Denise O’Brien is a farmer and community organizer from Atlantic, Iowa. She has farmed with her husband, Larry Harris, for 37 years in the southwest of the state and maintains 16 acres of fruit and vegetable production. Denise also raises turkeys and chickens for market.
For over 30 years Denise has helped develop agriculture policy on the state, national and international level working specifically on local food systems and conservation issues. She is the founder of Women Food and Agriculture Network and recently returned home after a year working as an USDA agriculture adviser in Afghanistan.
Denise has spent years as an activist farmer, raising children and crops, milking cows and being politically engaged. Now, she wants to restore prairie, save seeds, support women landowners and encourage the next generation of women activists. Read more
With the economy in shambles and banks closing across the country, a ray of light has appeared: a former bank in Petaluma, California has been reborn as a new heirloom seed bank. And the timing could not be better. From the White House garden to your garden, growth in the good food movement, coupled with a recession and concerns about food safety, has led to a resurgence in seed sales and revived interest in growing, canning and cooking your own. Imagine: out of the failing financial institutions languishing on the Main Streets of America, real economic stability and prosperity taking root and blooming. Empty banks across the country could be transformed into warehouses of independence and sustainability. Read more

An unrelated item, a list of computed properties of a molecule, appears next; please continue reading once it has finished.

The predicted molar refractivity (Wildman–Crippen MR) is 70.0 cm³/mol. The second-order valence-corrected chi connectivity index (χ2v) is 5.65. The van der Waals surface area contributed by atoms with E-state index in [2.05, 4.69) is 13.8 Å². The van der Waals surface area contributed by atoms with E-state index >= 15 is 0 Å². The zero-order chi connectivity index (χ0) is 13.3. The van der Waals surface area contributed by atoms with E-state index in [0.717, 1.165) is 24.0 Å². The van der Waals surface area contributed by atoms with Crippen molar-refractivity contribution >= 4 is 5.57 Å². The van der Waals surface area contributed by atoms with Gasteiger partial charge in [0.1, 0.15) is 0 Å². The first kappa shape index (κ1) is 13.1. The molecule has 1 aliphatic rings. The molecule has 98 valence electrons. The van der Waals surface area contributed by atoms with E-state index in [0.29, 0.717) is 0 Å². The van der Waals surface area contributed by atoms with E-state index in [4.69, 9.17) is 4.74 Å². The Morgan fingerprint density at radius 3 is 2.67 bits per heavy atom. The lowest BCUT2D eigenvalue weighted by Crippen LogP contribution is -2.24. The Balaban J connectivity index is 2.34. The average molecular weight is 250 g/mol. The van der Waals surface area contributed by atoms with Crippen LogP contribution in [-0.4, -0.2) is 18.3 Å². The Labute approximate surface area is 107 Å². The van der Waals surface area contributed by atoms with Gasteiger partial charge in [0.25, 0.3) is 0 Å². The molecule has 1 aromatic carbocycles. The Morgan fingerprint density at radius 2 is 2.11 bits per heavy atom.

My style is more Birkenstock than Birkin bag, so Fashion Week doesn’t do much for me. You know the Shopocalypse has arrived when designers go dumpster diving for shoulder pads in the Dynasty/Dallas dustbin. Padded assets in this Grapes of Graft depression? Dust Bowl duds, à la the Waltons, would be more fitting for the hard times ahead.
But the John Patrick Organic fashion show managed to bypass both eighties excess and seventies scarcity and find fertile ground in “Green Acres,” the sixties spoof starring Eddie Albert and Eva Gabor as neophyte homesteaders. I knew this wouldn’t be a run-of-the-mill runway show because (a) it featured a “young farmer bake sale,” and (b) the invite came from Greenhorns director Severine Von Tscharner Fleming. Read more